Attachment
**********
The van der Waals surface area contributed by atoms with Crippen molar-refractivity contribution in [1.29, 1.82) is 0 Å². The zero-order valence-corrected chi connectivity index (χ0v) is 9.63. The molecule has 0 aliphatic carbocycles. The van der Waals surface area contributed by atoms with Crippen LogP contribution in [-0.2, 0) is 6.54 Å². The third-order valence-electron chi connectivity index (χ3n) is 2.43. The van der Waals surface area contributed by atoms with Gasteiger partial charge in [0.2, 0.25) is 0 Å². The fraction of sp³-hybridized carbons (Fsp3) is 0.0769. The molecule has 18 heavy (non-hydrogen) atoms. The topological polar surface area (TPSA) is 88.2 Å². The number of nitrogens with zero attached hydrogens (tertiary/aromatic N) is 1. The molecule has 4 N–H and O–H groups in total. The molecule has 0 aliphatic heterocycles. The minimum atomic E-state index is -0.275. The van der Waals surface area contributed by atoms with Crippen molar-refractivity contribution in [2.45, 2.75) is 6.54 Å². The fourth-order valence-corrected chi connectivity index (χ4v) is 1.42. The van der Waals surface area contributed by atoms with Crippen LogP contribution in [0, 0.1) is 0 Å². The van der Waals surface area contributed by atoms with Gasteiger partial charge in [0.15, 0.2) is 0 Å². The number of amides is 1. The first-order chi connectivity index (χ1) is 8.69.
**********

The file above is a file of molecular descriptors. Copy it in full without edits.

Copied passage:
The van der Waals surface area contributed by atoms with Crippen molar-refractivity contribution in [1.29, 1.82) is 0 Å². The zero-order valence-corrected chi connectivity index (χ0v) is 9.63. The molecule has 0 aliphatic carbocycles. The van der Waals surface area contributed by atoms with Crippen LogP contribution in [-0.2, 0) is 6.54 Å². The third-order valence-electron chi connectivity index (χ3n) is 2.43. The van der Waals surface area contributed by atoms with Gasteiger partial charge in [0.2, 0.25) is 0 Å². The fraction of sp³-hybridized carbons (Fsp3) is 0.0769. The molecule has 18 heavy (non-hydrogen) atoms. The topological polar surface area (TPSA) is 88.2 Å². The number of nitrogens with zero attached hydrogens (tertiary/aromatic N) is 1. The molecule has 4 N–H and O–H groups in total. The molecule has 0 aliphatic heterocycles. The minimum atomic E-state index is -0.275. The van der Waals surface area contributed by atoms with Crippen molar-refractivity contribution in [2.45, 2.75) is 6.54 Å². The fourth-order valence-corrected chi connectivity index (χ4v) is 1.42. The van der Waals surface area contributed by atoms with Crippen LogP contribution in [0, 0.1) is 0 Å². The van der Waals surface area contributed by atoms with Gasteiger partial charge in [0.15, 0.2) is 0 Å². The number of amides is 1. The first-order chi connectivity index (χ1) is 8.69.